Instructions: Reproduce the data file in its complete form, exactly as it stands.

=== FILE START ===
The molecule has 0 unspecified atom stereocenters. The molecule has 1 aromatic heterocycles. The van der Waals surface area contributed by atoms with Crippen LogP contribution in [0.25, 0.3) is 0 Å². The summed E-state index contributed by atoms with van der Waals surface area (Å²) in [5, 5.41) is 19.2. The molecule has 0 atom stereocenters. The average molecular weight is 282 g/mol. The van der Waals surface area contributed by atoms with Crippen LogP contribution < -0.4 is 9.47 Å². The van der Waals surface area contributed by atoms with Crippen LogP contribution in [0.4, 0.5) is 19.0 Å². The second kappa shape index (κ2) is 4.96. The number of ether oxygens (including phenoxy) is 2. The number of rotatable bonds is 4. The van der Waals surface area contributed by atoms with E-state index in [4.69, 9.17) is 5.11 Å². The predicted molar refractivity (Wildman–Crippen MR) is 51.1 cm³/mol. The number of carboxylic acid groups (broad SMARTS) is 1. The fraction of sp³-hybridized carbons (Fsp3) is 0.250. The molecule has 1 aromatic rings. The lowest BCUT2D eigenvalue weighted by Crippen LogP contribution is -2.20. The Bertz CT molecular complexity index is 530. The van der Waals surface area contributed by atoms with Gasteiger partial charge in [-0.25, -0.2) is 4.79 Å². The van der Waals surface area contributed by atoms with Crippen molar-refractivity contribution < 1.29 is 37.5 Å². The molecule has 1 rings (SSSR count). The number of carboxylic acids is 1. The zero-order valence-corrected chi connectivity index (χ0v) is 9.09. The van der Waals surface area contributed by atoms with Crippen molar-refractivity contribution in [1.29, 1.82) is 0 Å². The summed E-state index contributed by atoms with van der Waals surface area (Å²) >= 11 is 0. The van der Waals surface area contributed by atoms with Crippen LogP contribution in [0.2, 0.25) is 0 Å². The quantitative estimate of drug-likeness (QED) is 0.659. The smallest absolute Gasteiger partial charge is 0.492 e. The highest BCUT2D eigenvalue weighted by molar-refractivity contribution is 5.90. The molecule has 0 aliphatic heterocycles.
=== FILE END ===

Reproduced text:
The molecule has 0 unspecified atom stereocenters. The molecule has 1 aromatic heterocycles. The van der Waals surface area contributed by atoms with Crippen LogP contribution in [0.25, 0.3) is 0 Å². The summed E-state index contributed by atoms with van der Waals surface area (Å²) in [5, 5.41) is 19.2. The molecule has 0 atom stereocenters. The average molecular weight is 282 g/mol. The van der Waals surface area contributed by atoms with Crippen LogP contribution < -0.4 is 9.47 Å². The van der Waals surface area contributed by atoms with Crippen LogP contribution in [0.4, 0.5) is 19.0 Å². The second kappa shape index (κ2) is 4.96. The number of ether oxygens (including phenoxy) is 2. The number of rotatable bonds is 4. The van der Waals surface area contributed by atoms with E-state index in [4.69, 9.17) is 5.11 Å². The predicted molar refractivity (Wildman–Crippen MR) is 51.1 cm³/mol. The number of carboxylic acid groups (broad SMARTS) is 1. The fraction of sp³-hybridized carbons (Fsp3) is 0.250. The molecule has 1 aromatic rings. The lowest BCUT2D eigenvalue weighted by Crippen LogP contribution is -2.20. The Bertz CT molecular complexity index is 530. The van der Waals surface area contributed by atoms with Gasteiger partial charge in [-0.25, -0.2) is 4.79 Å². The van der Waals surface area contributed by atoms with Crippen molar-refractivity contribution < 1.29 is 37.5 Å². The molecule has 1 rings (SSSR count). The number of carboxylic acids is 1. The zero-order valence-corrected chi connectivity index (χ0v) is 9.09. The van der Waals surface area contributed by atoms with Crippen molar-refractivity contribution in [1.29, 1.82) is 0 Å². The summed E-state index contributed by atoms with van der Waals surface area (Å²) >= 11 is 0. The van der Waals surface area contributed by atoms with Crippen LogP contribution in [0.2, 0.25) is 0 Å². The quantitative estimate of drug-likeness (QED) is 0.659. The smallest absolute Gasteiger partial charge is 0.492 e. The highest BCUT2D eigenvalue weighted by molar-refractivity contribution is 5.90. The molecule has 0 aliphatic heterocycles.